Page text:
From the glitz of the London club scene of the 1990’s to the underbelly of its criminal world, Layer Cake is the best in British crime fiction.

What did I think?

I didn't realise that Layer Cake was a book before it was a film until the 20th Anniversary edition of the book was advertised.  I watched the film before I read the book so I was intrigued to see how they would compare.  I really wanted to be able to say that the book was better, which it is to a degree, but J. J. Connolly wrote both the book and the screenplay so the film storyline follows the book very closely indeed.  Reading the book actually enhanced the film for me as I got to know the characters better and accessed more details of the story.

One thing I struggled with at first was the usage of slang in the book so I found myself stopping to google things every few minutes.  It does give massive authenticity to the story but I could've done with a little glossary at the end of the book where I could look up things like boob, lolly pops and lionels.  The slang is completely necessary though as it immerses the reader into the heart of drug-fuelled London and it feels like the main character is talking to you and taking you into his confidence.

There is no honour among thieves and there are no friends in the drug scene.  It's all very cutthroat and it's a business that the main character, X, wants to retire from as he approaches his 30th birthday.  The drug scene is kind of like a beehive with a king instead of a queen at the top and various levels of workers beneath him, hence the title of the book: Layer Cake.  X just wants to make enough money so that he can spend his days sitting on a beach sipping cocktails in the sun, but getting out of the business might not be that easy.  When he is given a strange task to find a missing girl, X becomes the hunter and the hunted.

Dark, gritty, brutal and brilliant, Layer Cake is a stunning portrayal of the British drug scene in the noughties.  The writing is so vivid and fresh that you feel as if there is a movie being projected into your brain from J. J. Connolly's intense and authentic words.  You've seen the film, now read the book; it's an absolute classic.

I chose to read an ARC and this is my honest and unbiased opinion.

My rating:

Buy it from Amazon

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Saturday 22 August 2020

BOOKSTAGRAM TOUR: The Search Party - Simon Lelic

16-year-old Sadie Saunders is missing.

Five friends set out into the woods to find her.

But they're not just friends...


You see, this was never a search party.

It's a witch hunt.

And not everyone will make it home alive...

What did I think?

What an intensely gripping book!  Filled with intrigue and overflowing with tension, I really enjoyed The Search Party by Simon Lelic.  It took me a little while to get used to the format of the book as the teenagers' one sided conversations felt a bit odd at first but it really does add to the intrigue and I was turning the pages at speed, desperate to find out what had happened to Sadie Saunders.

Although there is an ongoing police investigation into Sadie's disappearance, her friends decide to form their own search party.  Sadie's friends are also suspects in her disappearance and their police interviews and individual stories are told in their own words as each character gets a voice in their own chapters.  With tension mounting and tempers fraying, friendships are stretched to the limit and as they turn on each other, only the strong will survive.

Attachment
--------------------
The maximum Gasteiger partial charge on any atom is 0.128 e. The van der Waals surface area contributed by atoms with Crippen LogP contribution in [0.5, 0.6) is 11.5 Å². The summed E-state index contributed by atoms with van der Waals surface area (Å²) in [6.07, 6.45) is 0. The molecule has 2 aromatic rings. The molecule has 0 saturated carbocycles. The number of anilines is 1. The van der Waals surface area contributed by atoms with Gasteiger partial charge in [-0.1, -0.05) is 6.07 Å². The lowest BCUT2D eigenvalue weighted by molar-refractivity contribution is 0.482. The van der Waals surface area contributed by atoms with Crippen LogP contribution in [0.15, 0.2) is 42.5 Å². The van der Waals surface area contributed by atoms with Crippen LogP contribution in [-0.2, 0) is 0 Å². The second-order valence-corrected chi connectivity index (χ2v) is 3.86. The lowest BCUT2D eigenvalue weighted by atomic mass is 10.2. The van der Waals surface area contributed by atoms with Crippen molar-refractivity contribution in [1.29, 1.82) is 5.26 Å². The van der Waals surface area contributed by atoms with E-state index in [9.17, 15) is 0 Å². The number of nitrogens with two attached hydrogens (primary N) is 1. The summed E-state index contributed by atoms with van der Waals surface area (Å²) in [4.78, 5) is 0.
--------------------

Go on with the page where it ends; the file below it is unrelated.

There is so much intrigue packed into this book that it's virtually impossible to put down.  DI Robin Fleet has his own demons to fight, both metaphorically and physically, as Sadie's case brings back disturbing memories for him.  His backstory is excellent and it's so sad to see how events in the past can shape your life.  In addition to Sadie's disappearance, there's also another riveting aspect to the story that isn't a spoiler as it's mentioned in the blurb: not all of the search party make it home alive.  This part of the story is almost as riveting as what happened to Sadie, and I have to admit to forgetting about Sadie sometimes as I raced to find out what had happened in the woods.

It's a long time since I've been a teenager but I think Simon Lelic has totally nailed the individual voices of the teens.  They each have their own quirks and characteristics and you really get to know them throughout the course of the book.  Simon Lelic also touches on social media bullying, which you can't seem to escape these days, but it must be devastating to be the brunt of it whilst dealing with teenage angst.  

With multi-layered storylines, The Search Party had me completely hooked from start to finish.  It's gripping, pacy and taut throughout with a jaw-dropping conclusion that I really didn't see coming.  The Search Party is a very impressive novel from Simon Lelic and I absolutely loved it.

I chose to read an ARC and this is my honest and unbiased opinion.

My rating:

Buy it from Amazon

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Wednesday 19 August 2020

BLOG TOUR: The Perfect Couple - Lisa Hall

When Emily applies for a job as a housekeeper for widower Rupert, it’s a chance to start over – a steady job and regular money means she can work towards her own place, not sharing a grimy flat with old mate, Mags.

As Emily gets to know more about Rupert’s world – how he likes his supper when he comes in from work, who his friends are – she can make sure everything runs like clockwork for him.